Douglas Island Pink and Chum had a better year than 2020, and things appear to be improving for next year, said hatchery employees. (Michael S. Lockett / Juneau Empire)

Douglas Island Pink and Chum had a better year than 2020, and things appear to be improving for next year, said hatchery employees. (Michael S. Lockett / Juneau Empire)

DIPAC clocks good 2021 season

Returns aren’t as good as several years ago but they’re an improvement over 2020’s dismal numbers.

This year marked a better season for Douglas Island Pink and Chum Inc. after a lean 2020 and damage to the hatchery’s freshwater supply by a landslide in December.

“It’s been a pretty good season,” said Brock Meredith, operations manager for DIPAC. “We got 130% of our forecast on chums. We got 1.4 million total chum return.”

The hatchery’s numbers aren’t quite where they want it to be, Meredith said, but it’s trending in the right direction.

“We’re still not up to what we’d like,” Meredith said. “We didn’t fully make cost recovery, but we were closer than before.”

[As pandemic recedes, preventive care returns]

The fish are always influenced heavily by conditions in the Gulf of Alaska, where they spend much of their life. It can be difficult to accurately forecast their returns, Meredith said.

“Forecasting has been a tough one the last couple of years. There had been quite a shift in the age composition of the returning fish,” Meredith said. “Cohos are in particular difficult to forecast. They only spend one full year out in the gulf. With chinook and chum you have numerous age classes returning.”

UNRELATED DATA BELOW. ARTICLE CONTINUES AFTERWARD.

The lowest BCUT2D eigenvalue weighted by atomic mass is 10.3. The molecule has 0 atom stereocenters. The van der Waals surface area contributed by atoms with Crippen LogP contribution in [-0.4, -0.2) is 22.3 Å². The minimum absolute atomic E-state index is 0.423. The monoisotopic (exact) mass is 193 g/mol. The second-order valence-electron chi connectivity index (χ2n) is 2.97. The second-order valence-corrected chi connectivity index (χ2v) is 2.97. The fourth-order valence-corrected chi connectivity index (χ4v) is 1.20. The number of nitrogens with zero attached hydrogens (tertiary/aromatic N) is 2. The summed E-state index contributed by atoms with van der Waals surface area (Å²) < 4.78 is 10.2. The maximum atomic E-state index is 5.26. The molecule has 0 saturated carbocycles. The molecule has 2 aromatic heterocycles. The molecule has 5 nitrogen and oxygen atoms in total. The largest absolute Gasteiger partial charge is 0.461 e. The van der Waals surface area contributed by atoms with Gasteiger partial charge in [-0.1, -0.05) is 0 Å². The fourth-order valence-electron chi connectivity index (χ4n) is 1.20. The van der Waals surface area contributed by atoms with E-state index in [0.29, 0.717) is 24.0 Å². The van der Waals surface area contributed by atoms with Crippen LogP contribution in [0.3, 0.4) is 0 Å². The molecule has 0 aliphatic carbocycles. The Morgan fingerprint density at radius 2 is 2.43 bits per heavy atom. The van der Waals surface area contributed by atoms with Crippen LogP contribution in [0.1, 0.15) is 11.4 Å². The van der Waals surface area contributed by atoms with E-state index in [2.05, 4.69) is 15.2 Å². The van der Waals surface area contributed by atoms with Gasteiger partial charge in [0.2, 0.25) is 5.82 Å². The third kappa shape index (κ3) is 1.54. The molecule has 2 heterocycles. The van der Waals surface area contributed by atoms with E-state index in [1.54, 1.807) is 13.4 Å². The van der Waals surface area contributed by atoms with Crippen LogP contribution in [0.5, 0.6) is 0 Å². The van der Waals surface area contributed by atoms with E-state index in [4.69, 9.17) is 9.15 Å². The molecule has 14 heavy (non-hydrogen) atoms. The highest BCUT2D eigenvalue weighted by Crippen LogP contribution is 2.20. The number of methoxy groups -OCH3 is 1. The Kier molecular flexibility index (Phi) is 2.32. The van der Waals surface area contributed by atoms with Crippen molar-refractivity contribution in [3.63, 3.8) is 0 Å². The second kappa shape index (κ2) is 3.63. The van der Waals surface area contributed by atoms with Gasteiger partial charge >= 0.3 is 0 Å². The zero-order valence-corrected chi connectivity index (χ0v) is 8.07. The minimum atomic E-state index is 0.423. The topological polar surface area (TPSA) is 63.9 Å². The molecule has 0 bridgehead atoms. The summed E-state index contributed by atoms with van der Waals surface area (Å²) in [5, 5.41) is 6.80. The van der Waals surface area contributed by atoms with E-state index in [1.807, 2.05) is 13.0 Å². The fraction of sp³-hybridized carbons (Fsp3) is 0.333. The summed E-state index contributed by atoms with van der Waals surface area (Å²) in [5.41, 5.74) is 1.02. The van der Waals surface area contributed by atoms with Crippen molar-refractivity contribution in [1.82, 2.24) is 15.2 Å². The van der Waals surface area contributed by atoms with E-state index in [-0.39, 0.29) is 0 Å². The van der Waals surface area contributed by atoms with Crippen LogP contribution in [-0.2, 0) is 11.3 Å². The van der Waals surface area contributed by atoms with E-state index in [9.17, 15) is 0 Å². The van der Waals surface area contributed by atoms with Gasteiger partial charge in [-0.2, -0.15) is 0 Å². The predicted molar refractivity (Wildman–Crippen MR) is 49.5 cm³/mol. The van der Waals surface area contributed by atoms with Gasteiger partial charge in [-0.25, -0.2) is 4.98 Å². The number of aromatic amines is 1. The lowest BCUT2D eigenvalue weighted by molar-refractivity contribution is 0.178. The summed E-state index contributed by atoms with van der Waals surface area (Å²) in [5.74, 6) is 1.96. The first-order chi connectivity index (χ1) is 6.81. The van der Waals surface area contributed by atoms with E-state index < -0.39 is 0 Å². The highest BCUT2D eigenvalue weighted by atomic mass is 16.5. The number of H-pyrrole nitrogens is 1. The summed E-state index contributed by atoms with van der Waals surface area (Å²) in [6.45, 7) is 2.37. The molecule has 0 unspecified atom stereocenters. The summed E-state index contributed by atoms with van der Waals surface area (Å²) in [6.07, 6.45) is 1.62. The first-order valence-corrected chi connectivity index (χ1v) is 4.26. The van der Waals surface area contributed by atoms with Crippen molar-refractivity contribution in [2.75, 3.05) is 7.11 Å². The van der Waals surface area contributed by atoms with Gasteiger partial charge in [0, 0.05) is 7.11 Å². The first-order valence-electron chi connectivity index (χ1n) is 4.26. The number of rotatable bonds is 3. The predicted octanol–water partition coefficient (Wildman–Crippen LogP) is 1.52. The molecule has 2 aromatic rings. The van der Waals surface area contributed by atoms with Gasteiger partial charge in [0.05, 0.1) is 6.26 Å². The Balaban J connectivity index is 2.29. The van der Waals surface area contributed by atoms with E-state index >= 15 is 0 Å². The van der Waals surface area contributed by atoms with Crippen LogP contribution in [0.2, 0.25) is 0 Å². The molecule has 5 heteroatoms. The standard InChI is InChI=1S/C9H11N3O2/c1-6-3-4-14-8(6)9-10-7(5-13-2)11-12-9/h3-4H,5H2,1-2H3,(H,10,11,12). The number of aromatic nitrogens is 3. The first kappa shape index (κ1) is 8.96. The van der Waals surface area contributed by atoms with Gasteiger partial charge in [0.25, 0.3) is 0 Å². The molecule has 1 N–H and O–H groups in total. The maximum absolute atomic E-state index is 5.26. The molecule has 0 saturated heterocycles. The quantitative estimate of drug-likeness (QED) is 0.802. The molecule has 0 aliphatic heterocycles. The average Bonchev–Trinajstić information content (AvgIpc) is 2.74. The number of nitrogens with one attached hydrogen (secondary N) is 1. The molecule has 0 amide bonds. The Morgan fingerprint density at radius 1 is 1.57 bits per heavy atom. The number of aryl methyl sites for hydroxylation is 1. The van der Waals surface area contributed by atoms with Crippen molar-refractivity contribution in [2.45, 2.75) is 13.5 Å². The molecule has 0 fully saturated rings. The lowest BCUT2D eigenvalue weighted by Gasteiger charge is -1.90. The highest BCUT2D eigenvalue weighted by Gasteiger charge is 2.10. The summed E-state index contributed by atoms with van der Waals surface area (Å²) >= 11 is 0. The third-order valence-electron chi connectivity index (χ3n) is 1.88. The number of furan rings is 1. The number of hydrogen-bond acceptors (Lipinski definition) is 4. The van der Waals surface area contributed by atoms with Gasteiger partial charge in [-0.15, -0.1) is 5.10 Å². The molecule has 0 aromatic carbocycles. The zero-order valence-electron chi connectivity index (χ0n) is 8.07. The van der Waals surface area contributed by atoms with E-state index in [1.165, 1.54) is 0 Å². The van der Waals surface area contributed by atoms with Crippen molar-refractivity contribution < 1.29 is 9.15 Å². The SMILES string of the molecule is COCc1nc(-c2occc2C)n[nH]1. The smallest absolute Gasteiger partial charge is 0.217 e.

For the Cohos this year, Meredith said, about 96% of the fish forecasted returned.

“We were being pretty conservative in our forecasts. There’s a lot of indicators that the conditions in the Gulf of Alaska where the fish spend most of their life is improving,” Meredith said. “Once we let em go, it’s out of our hands.”

For a number of years, a mass of warm water called “the blob” affected the returns, reducing productivity in the gulf, Meredith said.

“There’s a mass of nutrients and plankton that (the National Oceanic and Atmospheric Administration) is seeing out there that can only be tied to colder temperatures,” Meredith said. “It can only mean better things for us and better things for people who depend on our returning salmon.”

Break in the line

A December 2020 landslide brought on by heavy rains ruptured the freshwater feed line that supplies DIPAC. The break was repaired more quickly than expected by Alaska Electric Light and Power, Meredith said.

“They got that pipe repaired a lot sooner than they thought they might. Our chums, which is what pays our bills, fared very well,” Meredith said. “AEL&P has got a plan to, within the next five years, replace that upper penstock.”

Hard work by DIPAC staff salvaged what could have been a dire situation, Meredith said, but there will still be secondary effects that appear over the next few years.

“That’s going to put a big dent in the returns of kings and cohos next year, and chinook in 2023,” Meredith said. “We had to release most of those to return early, and we don’t expect many of those to return.”

However, things are generally trending positively for DIPAC, Meredith said.

“We won’t come out with our forecast for another month or so, but I would bet money it’ll be considerably better. Not returning to what it was 5-6 years ago, but considerably better,” Meredith said. “Things are looking up at DIPAC.”

• Contact reporter Michael S. Lockett at 757-621-1197 or

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